we make home visits to welcome freshmen
who haven’t set foot in our school.
on the drive we discuss gentrification,
how these kids are coming across town
to our school because they think it’s better
(but it’s so much better than the remnants
of gangs that linger in their northwest ‘hood,
in the high school that hasn’t caught up
with the white money-chasers)
inside the first house, a blond bombshell
(shy as a country field mouse) lets us into
her gutted bungalow, replete with
granite counters all around, tells us she chooses us
because the people at our school were nicer
than the pompous competitor next to City Park
we make our way back to the south side
and step into a mansion built
on top of one of Denver’s many scrapes,
with oriental rugs leading from
hallway to music room to never-ending kitchen,
with a nice mother and a moody teenage boy
who grunts responses to questions
(because manners can’t be bought)
and then, within the same zip code of
block after block of mansions that
have all but stomped out the middle class,
we pull up to our last stop:
The Red Pine Motel,
settled along Broadway
between a bar and a pot shop.
in a tiny apartment without a table,
a man stands eating a bowl of soup,
his hand half broken and bandaged,
his pony tail tied at the nape of his neck,
his high-heeled wife potty training
her three-year-old in the adjacent room.
“you can come and look, do your check,
do what you need to do.”
we exchange glances.
do they they think we’re the cops?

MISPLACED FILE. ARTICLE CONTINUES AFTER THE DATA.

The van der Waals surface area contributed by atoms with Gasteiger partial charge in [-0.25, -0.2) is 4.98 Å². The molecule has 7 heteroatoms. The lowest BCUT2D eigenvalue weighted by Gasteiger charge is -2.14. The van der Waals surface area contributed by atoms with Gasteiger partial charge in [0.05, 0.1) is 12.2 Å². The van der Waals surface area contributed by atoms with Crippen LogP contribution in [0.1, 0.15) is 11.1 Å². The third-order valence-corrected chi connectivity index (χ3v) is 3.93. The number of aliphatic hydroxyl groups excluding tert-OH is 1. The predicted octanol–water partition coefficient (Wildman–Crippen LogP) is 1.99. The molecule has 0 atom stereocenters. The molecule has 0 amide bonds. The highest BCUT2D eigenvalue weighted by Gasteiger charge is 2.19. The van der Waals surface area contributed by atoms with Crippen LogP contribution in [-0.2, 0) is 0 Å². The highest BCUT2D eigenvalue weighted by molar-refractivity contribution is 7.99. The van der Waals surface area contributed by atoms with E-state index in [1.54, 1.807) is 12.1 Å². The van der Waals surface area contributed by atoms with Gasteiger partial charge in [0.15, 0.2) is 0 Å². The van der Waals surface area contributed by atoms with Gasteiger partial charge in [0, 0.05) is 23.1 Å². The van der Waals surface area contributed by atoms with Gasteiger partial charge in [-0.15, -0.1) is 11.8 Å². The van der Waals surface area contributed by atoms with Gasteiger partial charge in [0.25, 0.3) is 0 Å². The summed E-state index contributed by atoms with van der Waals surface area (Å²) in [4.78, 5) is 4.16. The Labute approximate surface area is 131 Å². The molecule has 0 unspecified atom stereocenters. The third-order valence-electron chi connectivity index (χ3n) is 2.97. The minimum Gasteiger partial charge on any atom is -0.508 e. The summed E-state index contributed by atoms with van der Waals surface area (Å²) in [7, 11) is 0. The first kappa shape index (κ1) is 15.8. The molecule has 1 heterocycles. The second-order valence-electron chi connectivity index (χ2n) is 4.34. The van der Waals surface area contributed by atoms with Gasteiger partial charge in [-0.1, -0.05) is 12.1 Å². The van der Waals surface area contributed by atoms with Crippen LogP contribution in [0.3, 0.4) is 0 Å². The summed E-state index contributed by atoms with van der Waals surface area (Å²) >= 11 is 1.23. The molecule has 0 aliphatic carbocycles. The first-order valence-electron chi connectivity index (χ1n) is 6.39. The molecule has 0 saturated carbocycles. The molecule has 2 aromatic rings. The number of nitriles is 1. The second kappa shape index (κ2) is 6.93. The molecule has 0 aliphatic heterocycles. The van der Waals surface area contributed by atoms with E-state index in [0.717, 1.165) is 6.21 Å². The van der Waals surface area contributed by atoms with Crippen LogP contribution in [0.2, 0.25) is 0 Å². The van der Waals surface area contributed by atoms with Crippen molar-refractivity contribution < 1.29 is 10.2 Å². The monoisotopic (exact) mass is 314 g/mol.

are they used to this?
my colleague reassures him that this is a friendly visit,
that we have papers and t-shirts
and hope for a better tomorrow
(God save us all)
we sit on the bench-like singular piece of furniture
in the kitchen/living/dining room,
(no more than 100 square feet)
with a miniature gas stove and not a single
speck of a counter, granite or otherwise
the boy is running late
and both parents engage in disgruntled talk
when he arrives,
and they plain as day tell us what he’s like
and he plain as day answers.
they use words like imaginative.
and the little girl sports her
oversized South Future Rebel t-shirt,
and the uncle waits outside and begs
to have a t-shirt too,
so proud are they of sending their boy
on the one mile
(the one million mile)
walk between their dwelling and
the grandiose Italian architecture
that will be his high school,
where he will walk past
block after block of mansions
in the same zip code
through the disappearing middle class
into the institution
that will grant him a future
or place him right back
into the thin line of poverty
that hovers over our city.
and this is what it’s like to be a teacher
in today’s world.